If you want tolerance for your view, how about showing some sympathy for those who are actually suffering this summer?

    9. I will say again I never mentioned smoke or fire. It may appear to you that there is a one to one correlation between summer temperatures and forest fires but that is not true. Statistically there is no conection. It has a lot more to do with heavier rains in preivious years causing a lot of undergrowth than it does summer temperatures. If you live in the woods, and I do, than any fire near you is serious and that makes the forest fire season seem the worst in your memory. In fact that could be true for the area right around you but the NorthWest is not having the worst fire season in memory.
      Here is my sympathy: I feel sorry for anyone who doesn't like the weather be it hot or cold, wet or dry. How's that? I will remember to always post a sympathy statement at the end of all comments so that people won't feel the need to attack my joie de vivre. But good news! We are at the beginning of Fall with cooler temperatures and rain (and I apoligize in advance to those who don't like cool/wet). I can only add that I am determined to be happy (apologies to those out there who are unhappy) and enjoy life and the weather as it comes. I wish you happiness too.

  2. Montana Guy.....I didn't know you knew my grandparents....! ;-)


    Seriously - they actually flourished compared to many during the Depression. Grandpa had a skill that he bartered for goods with locals and they did not run bootleg whiskey either!

  3. I have been out here in cali near the oregon border for several months. Air has been smokey at times. The temperature has been mid60's most of the time(way cooler than where I call home).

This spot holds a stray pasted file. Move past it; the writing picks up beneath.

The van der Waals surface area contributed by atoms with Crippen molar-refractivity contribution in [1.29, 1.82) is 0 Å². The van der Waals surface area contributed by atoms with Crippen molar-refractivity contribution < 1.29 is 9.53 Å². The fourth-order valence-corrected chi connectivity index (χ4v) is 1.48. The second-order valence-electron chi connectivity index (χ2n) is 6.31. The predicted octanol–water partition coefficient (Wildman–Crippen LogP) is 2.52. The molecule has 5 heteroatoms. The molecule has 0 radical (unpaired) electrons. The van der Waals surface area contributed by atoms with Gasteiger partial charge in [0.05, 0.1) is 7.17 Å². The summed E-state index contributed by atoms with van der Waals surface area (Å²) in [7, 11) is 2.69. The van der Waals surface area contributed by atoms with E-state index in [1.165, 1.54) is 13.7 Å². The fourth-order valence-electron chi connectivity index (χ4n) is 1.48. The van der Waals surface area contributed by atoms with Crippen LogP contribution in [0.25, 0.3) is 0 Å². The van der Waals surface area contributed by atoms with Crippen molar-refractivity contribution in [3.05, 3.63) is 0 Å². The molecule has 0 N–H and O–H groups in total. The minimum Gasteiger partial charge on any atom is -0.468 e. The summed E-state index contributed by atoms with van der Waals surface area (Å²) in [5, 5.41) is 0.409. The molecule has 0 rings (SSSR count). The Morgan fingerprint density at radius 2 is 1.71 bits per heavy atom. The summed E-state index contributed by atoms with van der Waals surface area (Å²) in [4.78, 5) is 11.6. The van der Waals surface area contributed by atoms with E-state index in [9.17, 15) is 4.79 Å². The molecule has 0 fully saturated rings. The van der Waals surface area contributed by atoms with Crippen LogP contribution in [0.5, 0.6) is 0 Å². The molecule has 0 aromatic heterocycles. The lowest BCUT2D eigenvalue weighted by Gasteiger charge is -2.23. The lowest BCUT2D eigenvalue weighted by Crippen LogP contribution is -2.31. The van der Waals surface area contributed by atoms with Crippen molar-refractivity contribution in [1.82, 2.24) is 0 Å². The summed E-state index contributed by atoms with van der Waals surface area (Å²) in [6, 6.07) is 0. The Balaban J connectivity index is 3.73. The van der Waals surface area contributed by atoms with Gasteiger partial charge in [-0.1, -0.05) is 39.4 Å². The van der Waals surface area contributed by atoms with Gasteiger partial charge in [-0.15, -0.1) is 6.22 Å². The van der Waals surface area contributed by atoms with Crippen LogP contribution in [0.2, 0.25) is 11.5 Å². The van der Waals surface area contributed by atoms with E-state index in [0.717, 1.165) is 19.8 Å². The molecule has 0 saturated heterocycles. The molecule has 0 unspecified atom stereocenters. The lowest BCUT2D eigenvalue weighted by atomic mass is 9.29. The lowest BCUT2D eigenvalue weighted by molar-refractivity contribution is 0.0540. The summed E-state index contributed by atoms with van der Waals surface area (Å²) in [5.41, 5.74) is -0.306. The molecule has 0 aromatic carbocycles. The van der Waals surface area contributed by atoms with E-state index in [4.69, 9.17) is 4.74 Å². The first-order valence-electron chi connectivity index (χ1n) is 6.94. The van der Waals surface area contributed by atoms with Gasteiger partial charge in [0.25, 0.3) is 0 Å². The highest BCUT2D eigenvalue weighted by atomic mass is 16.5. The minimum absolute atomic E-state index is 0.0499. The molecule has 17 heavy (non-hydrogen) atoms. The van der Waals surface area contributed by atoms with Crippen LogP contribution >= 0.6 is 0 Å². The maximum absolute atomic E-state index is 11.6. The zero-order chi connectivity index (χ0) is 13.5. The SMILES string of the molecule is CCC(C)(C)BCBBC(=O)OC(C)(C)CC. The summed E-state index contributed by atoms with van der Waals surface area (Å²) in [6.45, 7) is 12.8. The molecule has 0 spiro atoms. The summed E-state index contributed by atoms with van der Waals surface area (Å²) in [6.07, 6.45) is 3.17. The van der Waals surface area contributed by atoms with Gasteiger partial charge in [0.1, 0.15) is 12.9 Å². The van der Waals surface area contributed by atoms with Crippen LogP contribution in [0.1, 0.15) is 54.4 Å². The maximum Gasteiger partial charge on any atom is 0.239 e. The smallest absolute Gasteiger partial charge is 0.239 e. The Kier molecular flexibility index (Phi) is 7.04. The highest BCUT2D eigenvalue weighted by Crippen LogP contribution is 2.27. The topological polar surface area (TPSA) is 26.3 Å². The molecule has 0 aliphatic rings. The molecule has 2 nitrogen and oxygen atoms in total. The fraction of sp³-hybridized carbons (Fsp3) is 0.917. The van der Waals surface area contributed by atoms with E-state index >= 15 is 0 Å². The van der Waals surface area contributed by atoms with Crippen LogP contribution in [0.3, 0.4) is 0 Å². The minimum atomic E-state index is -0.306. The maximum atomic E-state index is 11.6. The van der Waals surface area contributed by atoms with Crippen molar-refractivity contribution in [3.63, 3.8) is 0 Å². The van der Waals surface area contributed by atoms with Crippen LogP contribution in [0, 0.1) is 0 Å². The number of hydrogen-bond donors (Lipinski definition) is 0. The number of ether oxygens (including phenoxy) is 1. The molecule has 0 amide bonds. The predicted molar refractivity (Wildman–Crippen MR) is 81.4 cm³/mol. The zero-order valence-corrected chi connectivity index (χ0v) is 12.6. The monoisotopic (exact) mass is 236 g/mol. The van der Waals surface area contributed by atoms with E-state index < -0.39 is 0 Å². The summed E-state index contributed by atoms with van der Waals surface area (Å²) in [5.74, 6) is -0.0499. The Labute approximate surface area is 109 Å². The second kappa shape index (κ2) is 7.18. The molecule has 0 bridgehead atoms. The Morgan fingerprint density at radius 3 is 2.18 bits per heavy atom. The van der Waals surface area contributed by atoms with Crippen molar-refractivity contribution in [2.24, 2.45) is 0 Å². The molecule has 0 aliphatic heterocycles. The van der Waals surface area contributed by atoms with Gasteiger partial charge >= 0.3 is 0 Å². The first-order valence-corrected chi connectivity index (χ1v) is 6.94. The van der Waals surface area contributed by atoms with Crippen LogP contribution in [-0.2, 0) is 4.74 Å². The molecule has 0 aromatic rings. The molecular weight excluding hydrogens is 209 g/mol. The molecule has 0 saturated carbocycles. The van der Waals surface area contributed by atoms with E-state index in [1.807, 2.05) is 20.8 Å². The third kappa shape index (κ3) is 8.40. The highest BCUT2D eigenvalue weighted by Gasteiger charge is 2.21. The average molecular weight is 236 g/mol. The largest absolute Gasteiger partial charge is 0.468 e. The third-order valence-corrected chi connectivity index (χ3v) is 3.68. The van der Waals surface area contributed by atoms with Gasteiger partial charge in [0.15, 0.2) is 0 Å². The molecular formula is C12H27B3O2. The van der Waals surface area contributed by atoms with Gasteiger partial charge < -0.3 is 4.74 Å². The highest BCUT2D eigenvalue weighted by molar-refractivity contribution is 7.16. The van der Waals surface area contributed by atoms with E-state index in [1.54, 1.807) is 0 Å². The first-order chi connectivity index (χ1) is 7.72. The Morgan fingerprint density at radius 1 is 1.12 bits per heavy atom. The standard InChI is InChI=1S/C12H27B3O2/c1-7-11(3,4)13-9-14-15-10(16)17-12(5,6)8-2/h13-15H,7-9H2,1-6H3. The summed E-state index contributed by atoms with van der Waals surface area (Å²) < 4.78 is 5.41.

Son and his family live in portland and no ac at their home. 90'For most of their summer. I have friends and family in wa st and friends that own a large ranch in mt. Have been praying for all of you in the fires way. All part of living on the planet. God sees and I believe all this weather is so people will turn their hearts back to the Lord for their strength.
    Have been praying for all of the nw states for fires to be contained and Rain to nurish the areas that are burning. Also praying for safety for all involved there.
    Thank you for letting me comment.
    Love from NC

  4. I'm glad y'all are ok over there. We had some knock-down-drag-out blows out here, but thanks to the Olympic Shadow effect we were spared any seriously prolonged winds like they had east of us.

    It seems like we've lost some wild birds, and are missing several robins and junkos. We had a downed tree that broke again during its fall, keeping the house from getting hit and somewhat lessening the damage to the fence, so we were fortunate.

    It struck fast and furious, on an otherwise calm, sunny day, as it tends to do out here, and seemingly out of nowhere, where by the second wave you're holding on to something to keep from falling down and wondering if the roof on the critter barn will hold. Thank God for brevity.

    The smoke has been a problem here, but nothing like what you're showing us in your photos. Good grief.

    And I have to wonder how much of your dust storm was ash particles. ick.

    I'll be curious to see how your downed fruit pans out flavor-wise, as I've been dealing with some pretty poor tasting berries due to the smoke. Fortunately it's early in the crop so most of the berries have yet to ripen. I'd picked in the morning, before the windstorm, and the bulk of them were still green and protected enough to withstand the gusts.

    We're having intermittent rains in sufficient amounts to help wash things and water them, so I expect we'll see an improvement in the coming days. I think we're getting enough to help restore the pastures, thank goodness.

    Hooray for Smokey, coming through with no injuries and still in the yard!

    A. McSp

  5. We are in Minnesota and the smoke drift is being seen here. It makes for some beautiful sunsets and and orangy red moon.

  6. My friends live in Eastern Washington. They had to evacuate their homestead because of fire. Luckily, after being gone for 4 days, it started to rain and they got to go back home. No damage was done.